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The author of Ecclesiastes, Qohelet, wrestles with the purpose of our short-lived lives because, whatever investments humans may make, it does not satisfy the transience of life. Annie Dillard chapter, “Fecundity” in Pilgrim at Tinker Creek, grapples with her perceptions on life and death. Furthermore, she is confused as to why she even cares about death in the first place. Both Qohelet and Dillard acknowledge that every life ends in death yet, the manner in how they wrestle with human kind’s inevitable end leads to two different conclusions: one with God and one without. Thus, Qohelet finds hope, despite the brevity of life, while Dillard refuses to see that there can be any such thing. Dillard’s wrestling with death leads her to conclude that death is not the “curse” but, that our emotions are, while Qohelet also struggles with death, he comes to a different conclusion.
For Qohelet, it is not the emotions that are the “curse”, but rather it is sin and death. Qohelet does express an excess of emotions, as he too struggles with the elusiveness of life, illustrating his sentiments with the word hevel. Hevel’s meaning as Dr. Elaine Phillips writes, “is ‘vapor’ or ‘breath’… Every endeavor is like a breath; it is transitory – here and gone. ” Thereby, Qohelet does not discount emotions regarding the transience of life but much of what Qohelet is saying in Ecclesiastes is contemplating the effects of the Fall in Genesis 3, referencing Genesis 3:19, “…you return to the ground, since you were taken from it. For you are dust and you will return to dust. ” Qohelet words are similar in Ecclesiastes 3:20. Qohelet understands that death is the result of disobedience, but he still battles to comprehend the transience of life.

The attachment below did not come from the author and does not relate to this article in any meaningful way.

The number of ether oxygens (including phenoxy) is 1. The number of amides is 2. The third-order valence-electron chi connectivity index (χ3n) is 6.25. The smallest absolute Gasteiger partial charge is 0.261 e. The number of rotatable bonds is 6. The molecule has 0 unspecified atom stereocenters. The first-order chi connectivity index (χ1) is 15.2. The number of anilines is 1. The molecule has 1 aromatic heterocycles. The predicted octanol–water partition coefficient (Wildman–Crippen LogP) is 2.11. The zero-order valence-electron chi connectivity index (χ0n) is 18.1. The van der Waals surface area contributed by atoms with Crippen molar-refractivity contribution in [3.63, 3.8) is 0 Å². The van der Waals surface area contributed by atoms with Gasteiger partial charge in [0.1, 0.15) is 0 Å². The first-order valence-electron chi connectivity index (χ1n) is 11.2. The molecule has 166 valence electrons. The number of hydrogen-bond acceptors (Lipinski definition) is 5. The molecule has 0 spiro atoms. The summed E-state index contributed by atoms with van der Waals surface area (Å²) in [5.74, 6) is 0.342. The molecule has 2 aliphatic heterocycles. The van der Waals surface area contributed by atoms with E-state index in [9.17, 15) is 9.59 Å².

For Dillard, humans are the “freaks. ” Humans are “freaks” because we value the life of people, unlike the rest of nature, as nature does not seem to care if we live or die. Therefore, there must be something wrong with us as she places Nature as the criteria that measures the value of human life. She writes, “…we are moral creatures, then, in an amoral world. ” Hence, completely ruling out any other source that could account for her concerns about death. Although, the transience of life disturbs Qohelet, he, unlike Dillard, is driven to compare human existence to the divine. In so doing, he finds the source of joy and hope in life given by God. Dillard wallows in despair when faced with death while Qohelet, knows that despite despair there is hope and joy given by God. Dillard’s deduction that humans are freaks, as nature does not care about the human existence it holds, leaves her reader with the dread that the world possess no hope. To Dillard, this is just the way the world works’ and humans must learn to cope with it. Qohelet, by contrast, understands that there is hope given to mankind given by God, in spite of facing the hevel of life, the end that is death, and the injustice that occurs in this world.
Qohelet is frustrated about the transience of life as anything that man pursues is fleeting. Our toil and hard work are only temporary just like the extent of our lives; here and then gone again. We shall not be remembered. Although Qohelet knows that our lives are but a puff of air, he states that despite this end, God gives enjoyment in life. Qohelet writes, “Here is what I have seen to be good: it is appropriate to eat, drink, and experience good in all the labor one does under the sun. . . This is a gift of God, for he does not often consider the days of his life because God keeps him occupied with the joy of his heart”.
Hence, despite the transience of life, God gifts man with joy and gives satisfaction in his work. This is the hope that Qohelet offers in Ecclesiastes. Dillard asks us to search outside of God for a satisfactory answer to death but there is no hope to be found there. Qohelet does address the transience of life, but notices that God is the source of all joy and hope therefore, not all is lost. Therefore, mankind cannot be truly satisfied without God.
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